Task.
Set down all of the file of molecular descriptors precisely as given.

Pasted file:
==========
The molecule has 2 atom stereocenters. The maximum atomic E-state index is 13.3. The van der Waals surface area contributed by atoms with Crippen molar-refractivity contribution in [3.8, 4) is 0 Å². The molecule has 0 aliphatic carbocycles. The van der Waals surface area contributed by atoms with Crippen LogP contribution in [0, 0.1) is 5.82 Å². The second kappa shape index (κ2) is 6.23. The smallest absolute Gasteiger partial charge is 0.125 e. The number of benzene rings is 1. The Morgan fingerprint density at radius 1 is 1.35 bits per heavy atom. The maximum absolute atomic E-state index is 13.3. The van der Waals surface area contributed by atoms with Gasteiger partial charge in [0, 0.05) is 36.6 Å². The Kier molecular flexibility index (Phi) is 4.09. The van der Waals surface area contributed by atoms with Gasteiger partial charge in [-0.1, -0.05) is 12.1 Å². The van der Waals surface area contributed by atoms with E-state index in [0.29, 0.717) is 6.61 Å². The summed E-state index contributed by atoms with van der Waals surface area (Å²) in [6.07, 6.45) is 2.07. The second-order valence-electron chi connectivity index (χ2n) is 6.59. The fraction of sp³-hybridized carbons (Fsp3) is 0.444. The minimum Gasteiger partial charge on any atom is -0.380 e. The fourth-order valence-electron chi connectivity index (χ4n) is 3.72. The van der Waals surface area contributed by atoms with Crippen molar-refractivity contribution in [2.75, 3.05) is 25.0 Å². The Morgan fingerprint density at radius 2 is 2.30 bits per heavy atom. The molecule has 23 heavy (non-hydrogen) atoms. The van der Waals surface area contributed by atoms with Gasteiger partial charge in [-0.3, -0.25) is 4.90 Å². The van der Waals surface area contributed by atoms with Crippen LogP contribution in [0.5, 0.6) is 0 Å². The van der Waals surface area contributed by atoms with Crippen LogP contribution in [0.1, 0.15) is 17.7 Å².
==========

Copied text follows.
The molecule has 2 atom stereocenters. The maximum atomic E-state index is 13.3. The van der Waals surface area contributed by atoms with Crippen molar-refractivity contribution in [3.8, 4) is 0 Å². The molecule has 0 aliphatic carbocycles. The van der Waals surface area contributed by atoms with Crippen LogP contribution in [0, 0.1) is 5.82 Å². The second kappa shape index (κ2) is 6.23. The smallest absolute Gasteiger partial charge is 0.125 e. The number of benzene rings is 1. The Morgan fingerprint density at radius 1 is 1.35 bits per heavy atom. The maximum absolute atomic E-state index is 13.3. The van der Waals surface area contributed by atoms with Gasteiger partial charge in [0, 0.05) is 36.6 Å². The Kier molecular flexibility index (Phi) is 4.09. The van der Waals surface area contributed by atoms with Gasteiger partial charge in [-0.1, -0.05) is 12.1 Å². The van der Waals surface area contributed by atoms with E-state index in [0.29, 0.717) is 6.61 Å². The summed E-state index contributed by atoms with van der Waals surface area (Å²) in [6.07, 6.45) is 2.07. The second-order valence-electron chi connectivity index (χ2n) is 6.59. The fraction of sp³-hybridized carbons (Fsp3) is 0.444. The minimum Gasteiger partial charge on any atom is -0.380 e. The fourth-order valence-electron chi connectivity index (χ4n) is 3.72. The van der Waals surface area contributed by atoms with Crippen molar-refractivity contribution in [2.75, 3.05) is 25.0 Å². The Morgan fingerprint density at radius 2 is 2.30 bits per heavy atom. The molecule has 23 heavy (non-hydrogen) atoms. The van der Waals surface area contributed by atoms with Gasteiger partial charge in [-0.3, -0.25) is 4.90 Å². The van der Waals surface area contributed by atoms with Crippen LogP contribution in [0.5, 0.6) is 0 Å². The van der Waals surface area contributed by atoms with Crippen LogP contribution in [0.1, 0.15) is 17.7 Å².